Permanent residency (or “landed immigrant” status as it used to be called) is a big step in any immigrant’s life in Canada, but a lot of people don’t know exactly what it means. Basically, it means that we get all the rights of citizens except for the vote. The vote comes with citizenship in about 2.5 years (given my frequent trips out of the country–you need a certain amount of time to become a citizen). I suspect that I’m also slightly easier to deport than a naturalized citizen, but I don’t plan to find out the specifics on that.
So, what, in effect does permanent residency mean?
1. The main thing is that it means the right to live here and pursue any life I choose. Before permanent residency I was here on a NAFTA work permit which had to be renewed annually or every two years (I got a sympathetic agent last time around). The work permit was tied to my job at McGill and specified that I was not allowed to enroll in any university courses or work in any other professions. Not that I’m planning to become a chef or anything, but nobody wants to be tied to their job forever.
2. The NAFTA work permits don’t go on forever. I think they have a 5-year limit or thereabouts. So permanent residency is indeed permanent in a way that other visas aren’t. And indeed, it does feel like a kind of super-tenure: “now they can’t fire me or kick me out of the country” except, of course, for some kind of gross misconduct.
3. Canadian institutions relate differently to you. For starters, we can now go get different social insurance numbers. Right now, our SINs start with 9s. 9 is the scarlet number. It says “non-permanent foreigner,” as so every institution knows it. Our jobs, our healthcare, our bank, our mortgage broker, and so on and so forth. Everything is tentative and temporary, in need of constant attention and renewal. Those “welcome to Québec” and “welcome to Canada” pamphlets we get might seem hokey (and they are) but as they provide instructions for integrating into Canadian society, they also symbolize crossing over into a different relationship with the country and its institutions. Of course I’ve been busy working on my Canadianization project since coming here in August 2004, but we’re now in a new phase. Or so I feel.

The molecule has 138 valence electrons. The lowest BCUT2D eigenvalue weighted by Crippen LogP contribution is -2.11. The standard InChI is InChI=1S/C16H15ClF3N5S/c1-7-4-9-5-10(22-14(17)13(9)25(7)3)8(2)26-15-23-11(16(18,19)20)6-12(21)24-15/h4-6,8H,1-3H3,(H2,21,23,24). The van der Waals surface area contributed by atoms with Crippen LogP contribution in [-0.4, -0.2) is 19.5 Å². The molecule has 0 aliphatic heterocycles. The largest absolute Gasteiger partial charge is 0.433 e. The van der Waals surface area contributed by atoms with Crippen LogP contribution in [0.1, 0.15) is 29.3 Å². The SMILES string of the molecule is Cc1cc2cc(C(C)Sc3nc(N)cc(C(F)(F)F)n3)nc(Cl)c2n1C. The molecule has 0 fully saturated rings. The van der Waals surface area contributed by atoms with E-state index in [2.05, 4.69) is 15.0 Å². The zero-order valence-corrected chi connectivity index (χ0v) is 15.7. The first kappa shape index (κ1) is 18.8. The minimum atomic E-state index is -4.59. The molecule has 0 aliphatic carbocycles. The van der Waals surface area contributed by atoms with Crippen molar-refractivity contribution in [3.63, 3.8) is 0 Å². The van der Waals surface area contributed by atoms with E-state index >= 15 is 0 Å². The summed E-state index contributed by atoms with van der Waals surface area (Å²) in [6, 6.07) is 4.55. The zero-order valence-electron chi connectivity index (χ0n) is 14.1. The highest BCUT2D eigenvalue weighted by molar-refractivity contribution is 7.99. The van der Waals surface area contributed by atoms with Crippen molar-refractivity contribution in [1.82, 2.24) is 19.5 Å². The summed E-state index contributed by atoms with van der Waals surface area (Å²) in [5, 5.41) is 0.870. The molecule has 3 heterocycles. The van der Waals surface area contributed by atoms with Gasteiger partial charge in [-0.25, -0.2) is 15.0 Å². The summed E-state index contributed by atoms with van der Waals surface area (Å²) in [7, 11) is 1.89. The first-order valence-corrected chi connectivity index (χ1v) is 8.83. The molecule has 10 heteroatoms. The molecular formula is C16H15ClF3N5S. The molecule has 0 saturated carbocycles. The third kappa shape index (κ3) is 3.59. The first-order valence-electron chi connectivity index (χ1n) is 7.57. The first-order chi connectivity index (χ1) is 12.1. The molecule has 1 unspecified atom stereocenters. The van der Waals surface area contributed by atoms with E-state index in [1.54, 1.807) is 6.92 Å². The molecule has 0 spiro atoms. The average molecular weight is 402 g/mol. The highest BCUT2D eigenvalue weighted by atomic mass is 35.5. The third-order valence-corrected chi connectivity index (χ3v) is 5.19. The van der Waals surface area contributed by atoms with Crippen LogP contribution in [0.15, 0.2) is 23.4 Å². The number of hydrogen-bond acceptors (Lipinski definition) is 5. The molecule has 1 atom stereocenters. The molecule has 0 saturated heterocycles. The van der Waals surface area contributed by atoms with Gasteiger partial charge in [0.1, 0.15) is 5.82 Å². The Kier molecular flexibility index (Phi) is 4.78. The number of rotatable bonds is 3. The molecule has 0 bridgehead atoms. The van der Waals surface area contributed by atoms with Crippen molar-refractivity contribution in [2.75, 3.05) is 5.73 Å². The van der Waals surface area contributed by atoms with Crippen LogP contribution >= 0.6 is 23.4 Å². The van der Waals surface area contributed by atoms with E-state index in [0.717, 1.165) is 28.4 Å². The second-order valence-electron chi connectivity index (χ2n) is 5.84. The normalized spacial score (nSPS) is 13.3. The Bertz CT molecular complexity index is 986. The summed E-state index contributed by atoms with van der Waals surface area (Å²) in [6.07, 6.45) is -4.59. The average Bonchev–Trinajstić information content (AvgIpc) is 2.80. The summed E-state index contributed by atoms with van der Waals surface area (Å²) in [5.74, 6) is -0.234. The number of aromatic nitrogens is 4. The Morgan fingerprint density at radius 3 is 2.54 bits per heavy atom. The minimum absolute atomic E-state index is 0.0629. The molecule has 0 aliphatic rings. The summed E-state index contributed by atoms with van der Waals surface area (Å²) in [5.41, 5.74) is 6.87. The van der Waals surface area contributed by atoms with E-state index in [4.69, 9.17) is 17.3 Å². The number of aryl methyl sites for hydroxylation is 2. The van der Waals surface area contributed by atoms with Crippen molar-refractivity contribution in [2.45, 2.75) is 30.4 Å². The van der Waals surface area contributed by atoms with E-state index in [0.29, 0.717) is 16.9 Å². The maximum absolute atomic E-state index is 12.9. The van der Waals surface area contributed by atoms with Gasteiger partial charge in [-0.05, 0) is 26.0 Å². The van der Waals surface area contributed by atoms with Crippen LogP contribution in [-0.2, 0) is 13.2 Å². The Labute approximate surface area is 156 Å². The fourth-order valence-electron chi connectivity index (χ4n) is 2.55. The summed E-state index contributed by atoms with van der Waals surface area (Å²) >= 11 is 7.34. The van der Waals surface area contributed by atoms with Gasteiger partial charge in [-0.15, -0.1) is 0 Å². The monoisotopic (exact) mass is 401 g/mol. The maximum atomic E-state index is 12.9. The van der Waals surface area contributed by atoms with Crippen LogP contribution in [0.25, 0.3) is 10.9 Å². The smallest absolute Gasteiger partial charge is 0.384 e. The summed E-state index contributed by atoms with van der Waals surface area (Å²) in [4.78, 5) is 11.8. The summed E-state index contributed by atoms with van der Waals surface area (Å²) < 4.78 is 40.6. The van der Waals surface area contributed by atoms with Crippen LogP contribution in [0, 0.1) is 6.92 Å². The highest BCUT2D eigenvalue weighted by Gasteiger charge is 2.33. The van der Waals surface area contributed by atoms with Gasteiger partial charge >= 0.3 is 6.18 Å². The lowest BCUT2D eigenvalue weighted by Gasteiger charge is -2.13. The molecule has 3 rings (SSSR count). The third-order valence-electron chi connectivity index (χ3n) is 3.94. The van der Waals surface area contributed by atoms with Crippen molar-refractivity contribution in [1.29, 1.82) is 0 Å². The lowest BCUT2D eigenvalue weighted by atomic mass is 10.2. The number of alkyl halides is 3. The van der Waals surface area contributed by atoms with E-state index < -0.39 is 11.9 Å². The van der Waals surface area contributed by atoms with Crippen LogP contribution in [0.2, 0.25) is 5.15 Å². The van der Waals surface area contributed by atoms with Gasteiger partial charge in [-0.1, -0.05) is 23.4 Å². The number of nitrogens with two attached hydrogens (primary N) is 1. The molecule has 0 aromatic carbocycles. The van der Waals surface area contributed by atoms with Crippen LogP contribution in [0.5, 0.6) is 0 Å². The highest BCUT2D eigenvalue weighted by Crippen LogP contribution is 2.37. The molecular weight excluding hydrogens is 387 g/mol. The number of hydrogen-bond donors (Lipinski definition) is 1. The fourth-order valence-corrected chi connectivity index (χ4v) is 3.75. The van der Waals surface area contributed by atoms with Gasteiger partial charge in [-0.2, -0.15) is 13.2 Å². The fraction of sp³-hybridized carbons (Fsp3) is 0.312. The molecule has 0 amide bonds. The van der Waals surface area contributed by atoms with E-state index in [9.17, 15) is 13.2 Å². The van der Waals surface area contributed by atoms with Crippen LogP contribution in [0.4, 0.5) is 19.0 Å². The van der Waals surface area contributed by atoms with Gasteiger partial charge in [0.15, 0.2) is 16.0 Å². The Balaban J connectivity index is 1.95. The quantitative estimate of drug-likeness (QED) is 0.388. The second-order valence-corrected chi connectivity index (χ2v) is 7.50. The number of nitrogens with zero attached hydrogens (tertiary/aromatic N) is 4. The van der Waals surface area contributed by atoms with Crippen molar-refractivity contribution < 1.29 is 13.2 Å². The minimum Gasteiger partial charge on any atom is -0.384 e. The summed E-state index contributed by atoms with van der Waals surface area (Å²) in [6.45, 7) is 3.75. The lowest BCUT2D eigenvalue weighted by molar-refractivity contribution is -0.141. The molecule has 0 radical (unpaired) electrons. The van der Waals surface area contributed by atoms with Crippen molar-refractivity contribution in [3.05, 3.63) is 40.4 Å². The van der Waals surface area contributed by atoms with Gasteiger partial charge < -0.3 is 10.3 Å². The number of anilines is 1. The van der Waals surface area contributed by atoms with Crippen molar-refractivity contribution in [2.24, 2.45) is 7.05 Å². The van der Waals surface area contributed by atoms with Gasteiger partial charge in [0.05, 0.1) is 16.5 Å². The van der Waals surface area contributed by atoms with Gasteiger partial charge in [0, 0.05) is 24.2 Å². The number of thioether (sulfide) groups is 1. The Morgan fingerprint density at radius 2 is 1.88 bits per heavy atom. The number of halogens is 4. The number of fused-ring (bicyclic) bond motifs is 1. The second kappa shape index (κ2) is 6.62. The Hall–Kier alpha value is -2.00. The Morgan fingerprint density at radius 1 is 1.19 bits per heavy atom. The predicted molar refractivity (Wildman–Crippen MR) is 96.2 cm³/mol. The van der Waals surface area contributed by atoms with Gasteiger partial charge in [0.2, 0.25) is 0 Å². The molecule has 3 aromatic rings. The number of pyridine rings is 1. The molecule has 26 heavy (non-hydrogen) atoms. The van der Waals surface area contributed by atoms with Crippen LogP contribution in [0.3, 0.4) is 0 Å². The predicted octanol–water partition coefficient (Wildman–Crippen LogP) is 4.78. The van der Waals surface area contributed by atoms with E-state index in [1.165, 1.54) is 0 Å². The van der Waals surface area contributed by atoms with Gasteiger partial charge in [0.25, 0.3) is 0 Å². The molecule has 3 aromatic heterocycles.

All of these things may seem small in print but they feel big. And that’s what matters.
The actual process of immigration was only slightly anticlimactic (as these things tend to be). After spending thousands of dollars, going through medical tests, getting transcripts, criminal records (or rather proof of their absence), notarized endorsements from friends, and on and on, we got our forms in the mail a few weeks ago. We took them, along with our certificates of selection (and a pile of other documentation we didn’t need) on our thanksgiving trip to Milwaukee. When we landed in Montreal on Sunday, we told the customs agent we were immigrating. She gave us a big smile, a “welcome to Canada” and told us that we’d made her day. “I love it when Americans immigrate.” And with that, we were off to the Canada immigration office where various forms were signed and paperwork was given to us. Having been allowed into Canada, we then had to go through the Quebec office, which is where I received my free copy of “Learing about Québec.” At 3pm on a Sunday, we were the only people immigrating, so the staff were very attentive, made sure to welcome us to Canada, and offered us all sorts of services. We declined most of them since we have been living here, but it would have been interesting to go to the various orientation sessions that the provincial government puts on as it tries to get people to assimilate. With that, we picked up our checked bag, cleared customs, and walked out into the parking lot.
Permanent residents at last.